Quote:
Originally Posted by eva unit zero
Your error was not realizing the other definiton of "means".
The idea Czech has behind using AS for direct comparison of seasons played by multiple players is predicated on the fact that average scoring fluctuates on a yearly basis.
Example:
Joe Smith scores 20 goals every year in three consecutive years.
Bob Jones scores 25, 25, and 10 in those same years.
They have the same overall totals, and we'll assume they had the same GP.
Adjusted stats provide us insight into whether it was harder to score goals in a given season, and might highlight one or the other a truly achieving more. In this example, if the third season has a higher league GPG than the first two, there's a good chance Bob Jones ends up with more AG.
And before you begin with the "See, I told you it was flawed!" this is no different than taking three random seasons out of Gretzky's career and comparing them to three random seasons out of Jagr's.

This would be fundamental error in thinking. This paragraph addresse that issue.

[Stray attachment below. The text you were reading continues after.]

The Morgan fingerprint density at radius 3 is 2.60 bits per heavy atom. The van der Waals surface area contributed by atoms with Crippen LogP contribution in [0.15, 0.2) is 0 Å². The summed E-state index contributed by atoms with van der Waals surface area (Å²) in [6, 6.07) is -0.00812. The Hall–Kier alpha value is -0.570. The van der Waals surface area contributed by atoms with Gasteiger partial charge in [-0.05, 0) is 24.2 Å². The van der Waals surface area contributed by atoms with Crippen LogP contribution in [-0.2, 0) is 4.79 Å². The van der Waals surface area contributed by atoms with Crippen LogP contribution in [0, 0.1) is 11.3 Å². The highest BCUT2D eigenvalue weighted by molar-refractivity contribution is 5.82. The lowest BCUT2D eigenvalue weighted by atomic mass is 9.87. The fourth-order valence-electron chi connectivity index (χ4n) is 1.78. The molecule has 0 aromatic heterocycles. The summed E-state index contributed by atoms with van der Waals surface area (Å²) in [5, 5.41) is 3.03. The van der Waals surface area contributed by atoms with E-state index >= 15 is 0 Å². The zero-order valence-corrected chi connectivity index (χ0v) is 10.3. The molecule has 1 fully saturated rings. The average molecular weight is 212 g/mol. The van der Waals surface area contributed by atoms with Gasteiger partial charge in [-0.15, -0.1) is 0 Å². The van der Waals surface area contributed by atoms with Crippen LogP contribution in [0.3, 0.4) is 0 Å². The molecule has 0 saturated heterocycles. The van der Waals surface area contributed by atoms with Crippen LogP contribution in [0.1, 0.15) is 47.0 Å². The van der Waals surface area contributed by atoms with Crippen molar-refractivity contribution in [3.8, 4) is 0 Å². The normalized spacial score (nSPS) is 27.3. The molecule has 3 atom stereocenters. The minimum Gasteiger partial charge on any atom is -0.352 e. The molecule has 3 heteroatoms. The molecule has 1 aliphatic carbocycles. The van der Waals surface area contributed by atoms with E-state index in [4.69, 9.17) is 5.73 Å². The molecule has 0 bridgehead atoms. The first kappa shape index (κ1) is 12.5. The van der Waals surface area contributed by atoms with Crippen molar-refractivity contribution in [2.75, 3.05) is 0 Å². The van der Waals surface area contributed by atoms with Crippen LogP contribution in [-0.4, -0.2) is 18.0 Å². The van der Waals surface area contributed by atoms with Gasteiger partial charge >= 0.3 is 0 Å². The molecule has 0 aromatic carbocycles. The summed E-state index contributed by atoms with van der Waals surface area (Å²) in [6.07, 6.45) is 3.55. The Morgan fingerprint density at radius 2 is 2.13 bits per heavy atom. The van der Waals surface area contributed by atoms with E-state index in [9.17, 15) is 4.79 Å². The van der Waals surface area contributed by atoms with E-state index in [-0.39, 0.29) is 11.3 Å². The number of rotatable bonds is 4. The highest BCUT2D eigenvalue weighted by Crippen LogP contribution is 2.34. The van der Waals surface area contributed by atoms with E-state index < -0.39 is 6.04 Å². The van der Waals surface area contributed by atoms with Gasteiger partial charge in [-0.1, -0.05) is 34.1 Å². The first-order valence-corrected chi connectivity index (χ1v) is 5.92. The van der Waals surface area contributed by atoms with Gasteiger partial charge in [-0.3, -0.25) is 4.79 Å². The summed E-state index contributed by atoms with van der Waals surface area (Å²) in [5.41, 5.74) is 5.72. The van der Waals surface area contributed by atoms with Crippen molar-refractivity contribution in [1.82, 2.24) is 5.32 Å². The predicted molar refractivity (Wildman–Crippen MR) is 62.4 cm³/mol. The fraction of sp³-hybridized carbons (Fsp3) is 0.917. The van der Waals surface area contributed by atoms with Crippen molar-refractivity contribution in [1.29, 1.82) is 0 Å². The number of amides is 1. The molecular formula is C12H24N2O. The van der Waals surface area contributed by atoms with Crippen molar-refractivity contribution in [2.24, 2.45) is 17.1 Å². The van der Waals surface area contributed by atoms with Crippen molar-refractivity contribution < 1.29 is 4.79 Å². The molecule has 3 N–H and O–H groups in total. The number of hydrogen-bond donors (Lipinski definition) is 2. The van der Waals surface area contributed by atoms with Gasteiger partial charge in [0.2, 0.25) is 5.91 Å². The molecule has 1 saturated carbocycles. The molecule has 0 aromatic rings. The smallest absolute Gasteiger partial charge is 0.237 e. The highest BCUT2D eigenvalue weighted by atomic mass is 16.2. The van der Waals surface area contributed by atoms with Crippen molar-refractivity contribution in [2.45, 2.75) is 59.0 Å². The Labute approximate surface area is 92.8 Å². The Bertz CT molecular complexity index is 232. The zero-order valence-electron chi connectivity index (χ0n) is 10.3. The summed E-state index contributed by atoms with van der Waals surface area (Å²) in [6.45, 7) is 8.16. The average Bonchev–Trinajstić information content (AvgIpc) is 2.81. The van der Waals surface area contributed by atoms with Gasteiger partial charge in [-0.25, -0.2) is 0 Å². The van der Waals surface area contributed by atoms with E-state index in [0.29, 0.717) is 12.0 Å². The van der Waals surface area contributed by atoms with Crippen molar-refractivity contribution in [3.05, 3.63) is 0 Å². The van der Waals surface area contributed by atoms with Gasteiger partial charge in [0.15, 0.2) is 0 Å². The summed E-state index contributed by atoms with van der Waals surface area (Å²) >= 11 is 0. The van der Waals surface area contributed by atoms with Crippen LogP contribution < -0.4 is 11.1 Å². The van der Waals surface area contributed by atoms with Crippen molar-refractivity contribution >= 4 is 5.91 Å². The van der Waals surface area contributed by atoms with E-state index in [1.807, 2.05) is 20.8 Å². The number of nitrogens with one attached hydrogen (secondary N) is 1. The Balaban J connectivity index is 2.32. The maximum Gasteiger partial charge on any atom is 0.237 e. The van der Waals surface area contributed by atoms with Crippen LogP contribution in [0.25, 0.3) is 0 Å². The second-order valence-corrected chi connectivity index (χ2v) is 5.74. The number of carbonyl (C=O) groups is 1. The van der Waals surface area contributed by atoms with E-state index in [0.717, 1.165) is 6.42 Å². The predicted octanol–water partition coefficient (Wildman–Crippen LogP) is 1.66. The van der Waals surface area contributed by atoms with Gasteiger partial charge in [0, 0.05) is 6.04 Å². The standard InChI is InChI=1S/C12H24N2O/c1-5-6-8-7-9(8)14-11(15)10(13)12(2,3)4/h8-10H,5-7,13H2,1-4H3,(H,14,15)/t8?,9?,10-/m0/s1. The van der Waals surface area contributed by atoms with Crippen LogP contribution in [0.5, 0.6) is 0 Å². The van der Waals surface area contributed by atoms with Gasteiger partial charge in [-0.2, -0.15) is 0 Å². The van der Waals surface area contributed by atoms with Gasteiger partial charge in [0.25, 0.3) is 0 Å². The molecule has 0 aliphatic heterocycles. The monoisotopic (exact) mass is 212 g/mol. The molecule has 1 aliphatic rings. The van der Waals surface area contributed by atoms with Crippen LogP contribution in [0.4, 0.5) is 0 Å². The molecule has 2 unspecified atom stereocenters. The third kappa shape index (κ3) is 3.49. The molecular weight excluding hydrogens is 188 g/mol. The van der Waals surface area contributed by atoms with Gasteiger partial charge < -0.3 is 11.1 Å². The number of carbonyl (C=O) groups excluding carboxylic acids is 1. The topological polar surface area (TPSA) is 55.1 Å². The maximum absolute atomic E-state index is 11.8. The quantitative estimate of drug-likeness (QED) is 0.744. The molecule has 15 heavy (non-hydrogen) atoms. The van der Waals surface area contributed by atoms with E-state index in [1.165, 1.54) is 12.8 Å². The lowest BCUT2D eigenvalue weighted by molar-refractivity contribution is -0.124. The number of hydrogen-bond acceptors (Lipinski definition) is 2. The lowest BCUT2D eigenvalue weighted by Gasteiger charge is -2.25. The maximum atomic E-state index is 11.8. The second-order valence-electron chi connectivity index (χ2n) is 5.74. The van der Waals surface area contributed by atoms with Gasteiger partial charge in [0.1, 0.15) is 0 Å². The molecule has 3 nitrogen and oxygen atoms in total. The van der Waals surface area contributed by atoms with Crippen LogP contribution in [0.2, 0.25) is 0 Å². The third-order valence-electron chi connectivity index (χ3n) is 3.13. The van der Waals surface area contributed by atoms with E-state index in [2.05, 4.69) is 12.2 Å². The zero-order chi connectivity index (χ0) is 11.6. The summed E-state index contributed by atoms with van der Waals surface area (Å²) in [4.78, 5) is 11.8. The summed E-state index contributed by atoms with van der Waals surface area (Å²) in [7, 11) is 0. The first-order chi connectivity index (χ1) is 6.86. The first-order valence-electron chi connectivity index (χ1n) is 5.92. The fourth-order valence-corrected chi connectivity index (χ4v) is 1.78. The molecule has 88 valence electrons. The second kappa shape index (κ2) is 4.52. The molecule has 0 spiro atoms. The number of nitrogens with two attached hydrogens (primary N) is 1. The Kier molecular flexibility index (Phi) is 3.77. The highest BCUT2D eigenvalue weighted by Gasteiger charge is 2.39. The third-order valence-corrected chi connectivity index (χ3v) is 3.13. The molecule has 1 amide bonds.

"As a second illustration of the implications of our results, consider the research domain of utility analysis in preemployment testing and training and development. Utility analysis is built upon the assumption of normality, most notably with regard to the standard deviation of individual performance (SDy), which is a key component of all utility analysis equations. In their seminal article, Schmidt et al. (1979) defined SDy as follows: “If job performance in dollar terms is normally distributed, then the difference between the value to the organization of the products and services produced by the average employee and those produced by an employee at the 85th percentile in performance is equal to SDy” (p. 619). The result was an estimate of $11,327. What difference would a Paretian distribution of job performance make in the calculation of SDy? Consider the distribution found across all 54 samples in Study 1 and the productivity levels in this group at (a) the median, (b) 84.13th percentile, (c) 97.73rd percentile, and (d) 99.86th percentile. Under a normal distribution, these values correspond to standardized scores (z) of 0, 1, 2, and 3. The difference in productivity between the 84.13th percentile and the median was two, thus a utility analysis assuming normality would use SDy= 2.0. A researcher at the 84th percentile should produce $11,327 more output than the median researcher (adjusted for inflation). Extending to the second standard deviation, the difference in productivity between the 97.73rd percentile and median researcher should be four, and this additional output is valued at $22,652. However, the difference between the two points is actually seven. Thus, if SDy is two, then the additional output of these workers is $39,645 more than the median worker. Even greater disparity is found at the 99.86th percentile. Productivity difference between the 99.86th percentile and median worker should be 6.0 according to the normal distribution; instead the difference is more than quadruple that (i.e., 25.0). With a normality assumption, productivity among these elite workers is estimated at $33,981 ($11,327 × 3) above the median, but the productivity of these workers is actually $141,588 above the median. We chose Study 1 because of its large overall sample size, but these same patterns of productivity are found across all five studies. In light of our results, the valueadded created by new preemployment tests and the dollar value of training programs should be reinterpreted from a Paretian point of view that acknowledges that the differences between workers at the tails and workers at the median are considerably wider than previously thought. These are large and meaningful differences suggesting important implications of shifting from a normal to a Paretian distribution. In the future, utility analysis should be conducted using a Paretian point of view that acknowledges that differences between workers at the tails and workers at the median are considerably wider than previously thought."